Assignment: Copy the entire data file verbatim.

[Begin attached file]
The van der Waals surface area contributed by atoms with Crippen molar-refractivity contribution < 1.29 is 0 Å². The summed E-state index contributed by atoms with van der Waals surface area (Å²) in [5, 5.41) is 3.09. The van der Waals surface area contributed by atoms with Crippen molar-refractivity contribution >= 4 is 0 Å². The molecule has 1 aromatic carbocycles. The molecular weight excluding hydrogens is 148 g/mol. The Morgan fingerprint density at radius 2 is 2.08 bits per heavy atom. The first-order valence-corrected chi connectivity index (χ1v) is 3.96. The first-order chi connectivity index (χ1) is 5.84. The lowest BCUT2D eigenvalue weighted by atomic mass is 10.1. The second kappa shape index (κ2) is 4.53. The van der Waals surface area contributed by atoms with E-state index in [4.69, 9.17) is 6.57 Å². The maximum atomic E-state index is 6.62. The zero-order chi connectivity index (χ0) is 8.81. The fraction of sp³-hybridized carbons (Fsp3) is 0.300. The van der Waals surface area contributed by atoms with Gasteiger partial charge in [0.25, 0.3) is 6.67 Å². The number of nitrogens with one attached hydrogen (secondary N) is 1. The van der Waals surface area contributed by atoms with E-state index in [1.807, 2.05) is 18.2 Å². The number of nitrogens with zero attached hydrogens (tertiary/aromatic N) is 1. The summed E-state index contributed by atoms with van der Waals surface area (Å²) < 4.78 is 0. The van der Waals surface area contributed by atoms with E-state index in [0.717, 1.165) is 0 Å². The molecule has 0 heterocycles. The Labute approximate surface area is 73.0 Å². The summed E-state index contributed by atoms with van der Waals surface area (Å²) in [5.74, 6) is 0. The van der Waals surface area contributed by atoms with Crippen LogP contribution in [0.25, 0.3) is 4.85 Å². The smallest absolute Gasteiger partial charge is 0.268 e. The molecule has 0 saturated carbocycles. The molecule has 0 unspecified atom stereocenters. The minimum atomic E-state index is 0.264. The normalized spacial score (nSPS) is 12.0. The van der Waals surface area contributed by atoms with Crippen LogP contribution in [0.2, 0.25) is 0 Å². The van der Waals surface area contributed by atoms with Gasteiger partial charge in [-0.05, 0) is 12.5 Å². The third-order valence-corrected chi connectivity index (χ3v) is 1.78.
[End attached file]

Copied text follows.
The van der Waals surface area contributed by atoms with Crippen molar-refractivity contribution < 1.29 is 0 Å². The summed E-state index contributed by atoms with van der Waals surface area (Å²) in [5, 5.41) is 3.09. The van der Waals surface area contributed by atoms with Crippen molar-refractivity contribution >= 4 is 0 Å². The molecule has 1 aromatic carbocycles. The molecular weight excluding hydrogens is 148 g/mol. The Morgan fingerprint density at radius 2 is 2.08 bits per heavy atom. The first-order valence-corrected chi connectivity index (χ1v) is 3.96. The first-order chi connectivity index (χ1) is 5.84. The lowest BCUT2D eigenvalue weighted by atomic mass is 10.1. The second kappa shape index (κ2) is 4.53. The van der Waals surface area contributed by atoms with E-state index in [4.69, 9.17) is 6.57 Å². The maximum atomic E-state index is 6.62. The zero-order chi connectivity index (χ0) is 8.81. The fraction of sp³-hybridized carbons (Fsp3) is 0.300. The van der Waals surface area contributed by atoms with Gasteiger partial charge in [0.25, 0.3) is 6.67 Å². The number of nitrogens with one attached hydrogen (secondary N) is 1. The van der Waals surface area contributed by atoms with E-state index in [1.807, 2.05) is 18.2 Å². The number of nitrogens with zero attached hydrogens (tertiary/aromatic N) is 1. The summed E-state index contributed by atoms with van der Waals surface area (Å²) < 4.78 is 0. The van der Waals surface area contributed by atoms with E-state index in [0.717, 1.165) is 0 Å². The molecule has 0 heterocycles. The Labute approximate surface area is 73.0 Å². The summed E-state index contributed by atoms with van der Waals surface area (Å²) in [5.74, 6) is 0. The van der Waals surface area contributed by atoms with Crippen LogP contribution in [0.25, 0.3) is 4.85 Å². The smallest absolute Gasteiger partial charge is 0.268 e. The molecule has 0 saturated carbocycles. The molecule has 0 unspecified atom stereocenters. The minimum atomic E-state index is 0.264. The normalized spacial score (nSPS) is 12.0. The van der Waals surface area contributed by atoms with Crippen LogP contribution in [0.2, 0.25) is 0 Å². The van der Waals surface area contributed by atoms with Gasteiger partial charge in [-0.05, 0) is 12.5 Å². The third-order valence-corrected chi connectivity index (χ3v) is 1.78.